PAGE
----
In The War That Made America, Anderson deftly shows how the expansion of the British colonies into French territory in the 1750s and the ongoing Native American struggle for survival would erupt into seven years of bloodshed and unrest spreading from the backwoods of Pennsylvania to the high courts of Europe, eventually overturning the balance of power on two continents and laying the groundwork for the American Revolution. Beautifully illustrated, richly detailed, and utterly compelling, this is the story of how America as we know it today emerged from a series of fractured colonies and warring tribes into a nation ripe for independence, and nobody tells this story better than Fred Anderson.
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©2005 The War That Made America, LLC; (P)2005 Tantor Media, Inc.
"Like the best popular historians, Anderson combines exhaustive research and an accessible prose style in a volume that should help rescue the French and Indian War from historical obscurity." (Publishers Weekly)
This is a thorough and absorbing history of mid-18th century colonial America and the war that laid the foundations of our modern republic. Anderson is an outstanding historian and an expert in the field. This military and political history is a shorter version of the longer, more nuanced study in his "Crucible of War: The Seven Years' War and the Fate of Empire in British North America, 1754-1766." Nevertheless, this book is a worthy history in itself. Anderson's analysis is balanced and even-handed throughout, and hardly an apologia for any particular side in the war. His research speaks for itself, and the native Americans fare no better than the British and French in the accounts of their mistaken judgments, greed and duplicity. Listeners will have to draw their own conclusions about the allegedly "revisionist" nature of Anderson's treatment of white policy toward native Americans since 1620, but I suggest it is very far from a "blame white America" work. This is a most interesting study of a little-known period in our history and well worth the attention one pays to it.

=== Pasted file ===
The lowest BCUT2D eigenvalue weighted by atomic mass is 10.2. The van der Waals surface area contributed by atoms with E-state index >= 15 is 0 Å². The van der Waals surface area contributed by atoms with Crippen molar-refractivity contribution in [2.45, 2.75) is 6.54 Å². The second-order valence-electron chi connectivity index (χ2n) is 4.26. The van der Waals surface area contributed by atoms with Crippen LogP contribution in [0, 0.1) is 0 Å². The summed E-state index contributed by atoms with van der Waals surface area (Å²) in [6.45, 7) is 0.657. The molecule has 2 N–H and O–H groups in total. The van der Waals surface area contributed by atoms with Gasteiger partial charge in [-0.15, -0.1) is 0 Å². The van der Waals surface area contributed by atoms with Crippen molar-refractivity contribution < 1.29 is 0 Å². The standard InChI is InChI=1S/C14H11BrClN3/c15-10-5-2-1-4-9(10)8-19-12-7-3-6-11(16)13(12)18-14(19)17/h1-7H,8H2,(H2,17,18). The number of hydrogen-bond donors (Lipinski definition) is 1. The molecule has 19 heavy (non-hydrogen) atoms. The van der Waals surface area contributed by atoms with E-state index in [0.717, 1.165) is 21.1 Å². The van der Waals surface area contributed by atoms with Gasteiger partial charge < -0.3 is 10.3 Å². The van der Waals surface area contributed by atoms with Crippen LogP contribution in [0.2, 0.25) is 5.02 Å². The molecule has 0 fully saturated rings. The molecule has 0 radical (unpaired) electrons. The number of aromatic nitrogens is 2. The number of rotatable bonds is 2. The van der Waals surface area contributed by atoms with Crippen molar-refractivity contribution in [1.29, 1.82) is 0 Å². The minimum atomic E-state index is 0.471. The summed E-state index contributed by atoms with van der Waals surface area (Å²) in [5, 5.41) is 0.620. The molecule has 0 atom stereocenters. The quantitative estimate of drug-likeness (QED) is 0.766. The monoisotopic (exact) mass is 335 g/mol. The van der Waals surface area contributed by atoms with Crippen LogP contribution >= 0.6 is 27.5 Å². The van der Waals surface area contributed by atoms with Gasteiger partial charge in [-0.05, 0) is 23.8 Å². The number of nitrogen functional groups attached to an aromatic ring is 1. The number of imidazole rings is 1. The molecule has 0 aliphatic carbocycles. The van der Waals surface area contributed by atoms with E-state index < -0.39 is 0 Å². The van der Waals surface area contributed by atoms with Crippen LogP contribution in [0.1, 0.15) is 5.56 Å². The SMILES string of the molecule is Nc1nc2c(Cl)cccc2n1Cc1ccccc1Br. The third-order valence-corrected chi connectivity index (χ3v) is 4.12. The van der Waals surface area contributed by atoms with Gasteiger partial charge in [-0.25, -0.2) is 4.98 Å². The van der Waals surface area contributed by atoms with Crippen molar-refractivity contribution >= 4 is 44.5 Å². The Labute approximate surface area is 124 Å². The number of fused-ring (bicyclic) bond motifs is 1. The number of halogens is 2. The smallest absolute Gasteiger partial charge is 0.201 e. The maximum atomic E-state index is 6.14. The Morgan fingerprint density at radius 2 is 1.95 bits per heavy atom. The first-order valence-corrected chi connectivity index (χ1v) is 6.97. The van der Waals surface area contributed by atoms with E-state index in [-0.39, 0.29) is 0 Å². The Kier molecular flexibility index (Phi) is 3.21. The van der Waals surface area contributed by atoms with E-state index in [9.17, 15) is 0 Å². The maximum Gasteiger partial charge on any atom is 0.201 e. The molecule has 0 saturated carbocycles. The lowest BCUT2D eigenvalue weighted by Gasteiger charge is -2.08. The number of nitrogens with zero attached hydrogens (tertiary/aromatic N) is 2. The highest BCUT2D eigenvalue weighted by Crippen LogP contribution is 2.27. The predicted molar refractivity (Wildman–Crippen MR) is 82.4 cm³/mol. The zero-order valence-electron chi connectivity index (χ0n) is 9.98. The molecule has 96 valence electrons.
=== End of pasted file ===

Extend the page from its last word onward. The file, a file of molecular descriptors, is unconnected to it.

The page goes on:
This book masterfully tied up some loose ends in my knowledge of pre-revolutionary North American History
It was written in the woven style of Chernow in Washington: A Life. George was a key figure in the French and Indian war,also.
Simon Vance should be cloned. He is an excellent narrator who moves to French with ease and whose cadence is perfect.
Blood and Gore for a Winning Score
I appreciate the intrigues of the Iroquois League much better. What better way for Quakers to fight than to have Indians do it for them!!
A mini-series of the same name was produced for PBS and it attracted my attention. I had never realized the impact the "French and Indian" war had on the eventual American Revolution. This book describes in detail the travails of the Americans and British in fighting a guerilla war on the western frontier in 1752. It also shows how the Indians became the big losers in this war as they were nearly exterminated in the next 150 years. This is a detailed account in many respects but provides knowlege to the armchair American historian that is somehow missing in our British slanted formal education.
Lawyer, reader, writer, performer. Just love listening to books and talking about it!
This book was alright, but I really expected more on the Indian part based upon the prologue. Still, the title does say Short, so I should have expected what I got, I guess. Not a bad intro, and I did learn somethings, particularly about Washington.
I enjoy reading about the French Indian War, and this audiobook was a pleasure to listen to. It gives a great overview of the war, but is very Washington-centric. Simon Vance does a good job of narrating, and pulls it off so that you don't find it boring at all. Highly recommended!
Yes, helped me understand what was going on
Washington , he was the hero
The treatment of the Indians
Well writen and compelling for anyone who has an interest in history. Well performed
The book suffered a bit with revisionist history and some PC but not bad. It did a good job of reflecting the normal miscalculations on all sides that lead to most Wars. Alot of effort was made to make Washington look less Christian than his own writings did. But a good review of a war not much covered.
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